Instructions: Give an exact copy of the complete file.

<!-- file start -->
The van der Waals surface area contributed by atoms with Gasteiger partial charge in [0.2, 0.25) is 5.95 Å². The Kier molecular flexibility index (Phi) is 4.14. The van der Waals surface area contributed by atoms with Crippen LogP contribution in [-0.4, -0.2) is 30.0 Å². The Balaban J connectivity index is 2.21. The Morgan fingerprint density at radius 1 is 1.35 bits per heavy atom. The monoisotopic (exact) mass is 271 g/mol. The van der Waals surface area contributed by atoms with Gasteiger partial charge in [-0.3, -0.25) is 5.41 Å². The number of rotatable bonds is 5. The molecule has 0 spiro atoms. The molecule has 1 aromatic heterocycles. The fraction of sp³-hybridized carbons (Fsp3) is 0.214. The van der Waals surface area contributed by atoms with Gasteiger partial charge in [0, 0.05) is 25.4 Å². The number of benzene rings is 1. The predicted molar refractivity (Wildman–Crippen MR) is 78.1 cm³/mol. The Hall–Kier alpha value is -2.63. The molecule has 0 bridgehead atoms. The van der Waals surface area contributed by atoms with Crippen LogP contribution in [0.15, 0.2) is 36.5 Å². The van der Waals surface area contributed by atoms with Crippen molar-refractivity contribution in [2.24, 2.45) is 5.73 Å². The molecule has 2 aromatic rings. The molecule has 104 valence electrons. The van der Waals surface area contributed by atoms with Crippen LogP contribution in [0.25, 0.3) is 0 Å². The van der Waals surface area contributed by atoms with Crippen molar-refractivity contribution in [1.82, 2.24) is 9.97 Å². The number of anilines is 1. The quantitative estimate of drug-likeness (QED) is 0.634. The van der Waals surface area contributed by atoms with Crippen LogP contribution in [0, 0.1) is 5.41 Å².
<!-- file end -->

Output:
The van der Waals surface area contributed by atoms with Gasteiger partial charge in [0.2, 0.25) is 5.95 Å². The Kier molecular flexibility index (Phi) is 4.14. The van der Waals surface area contributed by atoms with Crippen LogP contribution in [-0.4, -0.2) is 30.0 Å². The Balaban J connectivity index is 2.21. The Morgan fingerprint density at radius 1 is 1.35 bits per heavy atom. The monoisotopic (exact) mass is 271 g/mol. The van der Waals surface area contributed by atoms with Gasteiger partial charge in [-0.3, -0.25) is 5.41 Å². The number of rotatable bonds is 5. The molecule has 0 spiro atoms. The molecule has 1 aromatic heterocycles. The fraction of sp³-hybridized carbons (Fsp3) is 0.214. The van der Waals surface area contributed by atoms with Gasteiger partial charge in [0, 0.05) is 25.4 Å². The number of benzene rings is 1. The predicted molar refractivity (Wildman–Crippen MR) is 78.1 cm³/mol. The Hall–Kier alpha value is -2.63. The molecule has 0 bridgehead atoms. The van der Waals surface area contributed by atoms with Crippen LogP contribution in [0.15, 0.2) is 36.5 Å². The van der Waals surface area contributed by atoms with Crippen molar-refractivity contribution in [2.24, 2.45) is 5.73 Å². The molecule has 2 aromatic rings. The molecule has 104 valence electrons. The van der Waals surface area contributed by atoms with Crippen LogP contribution in [0.25, 0.3) is 0 Å². The van der Waals surface area contributed by atoms with Crippen molar-refractivity contribution in [1.82, 2.24) is 9.97 Å². The number of anilines is 1. The quantitative estimate of drug-likeness (QED) is 0.634. The van der Waals surface area contributed by atoms with Crippen LogP contribution in [0, 0.1) is 5.41 Å².